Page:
IPv4 Addresses 4

certskills
By certskills August 7, 2014 09:05

Practice makes memory. So, time for some practice with IPv4 address configuration on routers. This post is a traditional Config Lab exercise: you start with a network diagram and some planned IPv4 subnets. Your job: do some subletting math and configure the router interfaces with the correct IPv4 addresses and masks.

 

Requirements

This lab asks you to configure all the router IP addresses for the design shown in Figure 1, given a set of requirements. At this point, do not configure static routes or a routing protocol; just configure the IP addresses per the following specific instructions:

  1. Use the subnets as listed in Figure 1.
  2. Routers must use the lowest IP address(es) in each subnet.
  3. If more than one router exists in a subnet, the router with the lower number in the hostname gets the lower IPv4 address. EG, R1 would have a lower IPv4 address than R2.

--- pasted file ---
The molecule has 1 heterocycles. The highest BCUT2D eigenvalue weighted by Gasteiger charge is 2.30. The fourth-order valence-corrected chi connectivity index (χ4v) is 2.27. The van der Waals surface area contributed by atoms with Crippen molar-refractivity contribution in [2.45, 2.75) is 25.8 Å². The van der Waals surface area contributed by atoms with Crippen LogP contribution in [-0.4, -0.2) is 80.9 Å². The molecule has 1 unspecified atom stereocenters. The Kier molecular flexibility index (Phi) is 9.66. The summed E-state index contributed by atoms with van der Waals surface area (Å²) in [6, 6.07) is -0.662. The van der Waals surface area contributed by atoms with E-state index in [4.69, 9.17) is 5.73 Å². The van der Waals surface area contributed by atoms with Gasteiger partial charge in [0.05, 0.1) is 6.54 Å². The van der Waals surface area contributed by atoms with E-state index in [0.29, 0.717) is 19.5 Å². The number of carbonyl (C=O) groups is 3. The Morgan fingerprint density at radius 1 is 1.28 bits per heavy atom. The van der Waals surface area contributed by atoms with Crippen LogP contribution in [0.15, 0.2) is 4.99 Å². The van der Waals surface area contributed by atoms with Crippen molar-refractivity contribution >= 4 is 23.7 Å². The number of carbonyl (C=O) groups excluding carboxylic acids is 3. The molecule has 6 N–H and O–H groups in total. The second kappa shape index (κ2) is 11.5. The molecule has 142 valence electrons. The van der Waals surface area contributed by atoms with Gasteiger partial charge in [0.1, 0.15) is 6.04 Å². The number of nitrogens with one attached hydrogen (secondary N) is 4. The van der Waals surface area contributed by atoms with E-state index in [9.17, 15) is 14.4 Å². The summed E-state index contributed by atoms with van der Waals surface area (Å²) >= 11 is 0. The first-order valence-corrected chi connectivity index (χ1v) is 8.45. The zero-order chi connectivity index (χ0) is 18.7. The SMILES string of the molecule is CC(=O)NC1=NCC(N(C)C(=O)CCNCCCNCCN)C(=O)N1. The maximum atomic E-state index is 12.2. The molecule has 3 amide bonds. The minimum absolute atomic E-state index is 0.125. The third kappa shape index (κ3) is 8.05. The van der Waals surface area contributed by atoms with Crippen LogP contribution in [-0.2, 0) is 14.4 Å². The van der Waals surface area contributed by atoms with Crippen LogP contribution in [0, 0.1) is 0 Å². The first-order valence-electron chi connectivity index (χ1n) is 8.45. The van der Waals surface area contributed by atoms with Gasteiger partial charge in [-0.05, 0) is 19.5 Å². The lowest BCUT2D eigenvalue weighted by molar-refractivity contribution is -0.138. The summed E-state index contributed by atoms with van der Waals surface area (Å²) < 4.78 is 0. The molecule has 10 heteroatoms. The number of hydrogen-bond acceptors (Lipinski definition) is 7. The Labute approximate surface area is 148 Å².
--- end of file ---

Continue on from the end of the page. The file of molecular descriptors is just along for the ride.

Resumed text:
4. Hosts should use the lowest IPv4 address in the subnet, with the same tiebreaker concept as stated in #3.

Figure 1: Router Triangle with IPv4 Subnets

Table 1 shows a way to organize the addresses for reference.

Table 1: IPv4 Addresses

Location Address/Mask
R1 G0/0
R1 G0/1
R1 G0/4
R2 G0/0
R2 G0/1
R2 G0/4
R3 G0/0
R3 G0/1
R3 G0/4

 

Five Impressions for the new CCNP R&S
Answers: IPv4 Addresses 4
certskills
By certskills August 7, 2014 09:05
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2 Comments

  1. Tanu March 6, 04:28

    I have a doubt in 10.1.0.0/23, 10.1.6.0 /23, 10.1.2.0 /23

    3rd is interesting. We should have Network Id changing in 3rd octet and not fourth octet. Please confirm

    Reply to this comment
    • CCENTSkills March 8, 11:29

      Tanu,
      I agree, if you were finding lots of subnet IDs based on a /23 mask, the 3rd octet of those subnet IDs would be incremented, not the 4th octet. However, this exercise is to choose IP addresses from the subnets listed in the figure. So, at most, you would need to find the list of usable IP addresses in each subnet, and pick the lowest numbers (per the lab requirements).
      Or I could be totally missing your point. 🙂

      Reply to this comment
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